Using EDML, teams can jumpstart their practice and make meaningful mappings across the different levels of initiatives right away, simply by using a wide range of standard templates available. Elements are being reused and interlinked, allowing to navigate across different relevant viewpoints and trace decisions to earlier stages of the process. By adding more links over time, teams will develop an integrated model of the current and future state of the enterprise, driving coherence between different domains and between initiatives at different levels.
Experienced analysts, architects and designers know that using a standard mapping will only get them so far. The best visual mappings are custom designs created and tested to fit a purpose: they make sense to many stakeholders, help bridge their viewpoints, collaboratively make sense of the mess and achieve a shared expression of a desired future state, and ultimately be adopted as a working tool by teams helping us to get there.
EDML is designed to be used as a shared language to express current (as-is), intermediary and future (to be) states across a wide range of interrelated viewpoints on the enterprise, connecting and translating between them. Language elements can be freely combined to express what needs to expressed, and create killer mappings that people can relate to and use for collaborative thinking.
Topics include, but are not limited to:
To come up with mappings that fit, EDML supports defining custom meta-models as a subset of Stack aspects supported by the language. This enables teams to define what to include in their mapping, and to define a set of interrelated viewpoints expressed as simple and composite mappings. A set of generic templates such as circular networks, hierarchies, time-based flow charts or structural canvases are available to accelerate the mapping design process.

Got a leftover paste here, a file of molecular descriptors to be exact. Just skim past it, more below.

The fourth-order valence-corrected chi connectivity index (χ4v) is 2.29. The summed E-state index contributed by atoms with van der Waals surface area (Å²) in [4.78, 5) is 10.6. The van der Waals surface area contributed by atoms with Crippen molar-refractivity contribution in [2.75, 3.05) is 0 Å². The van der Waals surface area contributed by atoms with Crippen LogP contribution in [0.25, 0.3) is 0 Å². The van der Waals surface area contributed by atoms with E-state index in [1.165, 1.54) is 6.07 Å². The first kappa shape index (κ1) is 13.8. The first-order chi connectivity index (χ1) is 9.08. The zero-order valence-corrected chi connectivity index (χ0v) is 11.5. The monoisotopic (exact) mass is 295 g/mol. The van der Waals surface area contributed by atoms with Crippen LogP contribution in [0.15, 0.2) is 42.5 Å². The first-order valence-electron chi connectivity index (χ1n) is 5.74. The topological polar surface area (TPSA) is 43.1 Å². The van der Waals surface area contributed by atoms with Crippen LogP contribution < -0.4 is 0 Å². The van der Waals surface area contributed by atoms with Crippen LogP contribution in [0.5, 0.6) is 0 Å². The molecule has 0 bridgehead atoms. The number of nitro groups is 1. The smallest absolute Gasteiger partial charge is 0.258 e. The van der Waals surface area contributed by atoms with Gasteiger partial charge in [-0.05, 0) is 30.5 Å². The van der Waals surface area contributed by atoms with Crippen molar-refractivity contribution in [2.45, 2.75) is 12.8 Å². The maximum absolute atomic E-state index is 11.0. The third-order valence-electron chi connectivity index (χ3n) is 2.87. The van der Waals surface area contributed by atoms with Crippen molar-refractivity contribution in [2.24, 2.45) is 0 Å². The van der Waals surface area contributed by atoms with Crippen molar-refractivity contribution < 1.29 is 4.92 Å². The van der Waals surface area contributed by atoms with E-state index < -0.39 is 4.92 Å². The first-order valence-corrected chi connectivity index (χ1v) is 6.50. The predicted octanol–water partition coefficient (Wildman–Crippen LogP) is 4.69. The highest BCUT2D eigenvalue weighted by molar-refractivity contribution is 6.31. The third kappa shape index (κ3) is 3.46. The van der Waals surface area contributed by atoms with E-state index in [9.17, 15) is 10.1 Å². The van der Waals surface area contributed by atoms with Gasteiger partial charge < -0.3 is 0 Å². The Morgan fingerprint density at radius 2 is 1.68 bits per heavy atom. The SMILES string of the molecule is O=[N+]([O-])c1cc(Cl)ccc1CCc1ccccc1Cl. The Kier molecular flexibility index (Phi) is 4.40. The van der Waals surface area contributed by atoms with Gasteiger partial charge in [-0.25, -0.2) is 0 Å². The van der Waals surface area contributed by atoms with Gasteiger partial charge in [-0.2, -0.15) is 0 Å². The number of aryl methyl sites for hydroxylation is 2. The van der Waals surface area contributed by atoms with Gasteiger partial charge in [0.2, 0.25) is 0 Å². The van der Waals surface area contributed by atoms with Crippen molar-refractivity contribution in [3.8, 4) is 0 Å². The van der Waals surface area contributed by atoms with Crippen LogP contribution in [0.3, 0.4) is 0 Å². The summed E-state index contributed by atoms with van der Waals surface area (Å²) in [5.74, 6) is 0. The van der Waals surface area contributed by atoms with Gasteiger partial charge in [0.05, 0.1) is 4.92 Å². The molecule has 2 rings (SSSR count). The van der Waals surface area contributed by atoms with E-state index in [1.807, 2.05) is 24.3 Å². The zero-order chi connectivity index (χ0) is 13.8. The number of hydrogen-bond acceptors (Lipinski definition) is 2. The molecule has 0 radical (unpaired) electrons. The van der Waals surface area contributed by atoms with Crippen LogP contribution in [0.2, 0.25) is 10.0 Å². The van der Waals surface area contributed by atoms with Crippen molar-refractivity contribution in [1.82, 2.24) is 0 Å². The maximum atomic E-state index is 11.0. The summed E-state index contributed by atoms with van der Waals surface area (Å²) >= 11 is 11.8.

Achieving meaningful transformation when dealing with complex environments requires more than a few charts. Even when using EDML as a coherent language, key challenges remain: creating the right content, making it visually compelling and comprehensible, ensuring accessibility to all audiences, and maintaining this knowledge consistently over time. Enterprise Design Scenarios support a set of advanced Enterprise Modelling techniques to address these challenges:
Instead of using file sharing or publishing platforms, Enterprise Design Scenarios can be managed in a repository provided by an Enterprise Modelling tool. Every elements and all relations are managed and tracked in a database as part of one model, allowing for tracing links and navigation, versioning, web/mobile publishing and access control, advanced analysis and automated model creation. Currently, the QualiWare Enterprise Modelling Environment supports EDML mappings.
Any mapping is just a means to an end: communicating the underlying mesages and information. EDML mappings support alternative visualizations in order to tailor mappings to their audience and make information better accessible. The elements, syntax and relationships captured in the EDML mapping behind are preserved, while their visual expression can make use of custom graphics or other formats such as lists or diagrams.
Scenarios are meant to be adopted as working tools by teams to externalize knowledge and share insights, ideas and concepts. EDML mappings come with support for paper-based scenario mappings used in workshops and Sprints, lightweight digital sketching and managed repositories, and ways to switch between these modes. This way, the model adapts to the preferred mode of collaboration, not the other way around.
EDML is complimentary to other mapping and modelling techniques such as ArchiMate, BPMN or UML, and easy to integrate to enable seamless navigation. As an example, a high-level operating model described using EDML's Operation aspect can be further detailed using a BPMN diagram, or a domain model using the Structure aspect can be the high level basis for a class diagram or data model in UML. Standard mappings such as Business Model Canvas or Service Blueprints can be captured as EDML composite mappings, enabling reuse and linking between elements for an integrated model. Equally, EDML mappings can be used to fill complementary frameworks such as Zachman or TOGAF.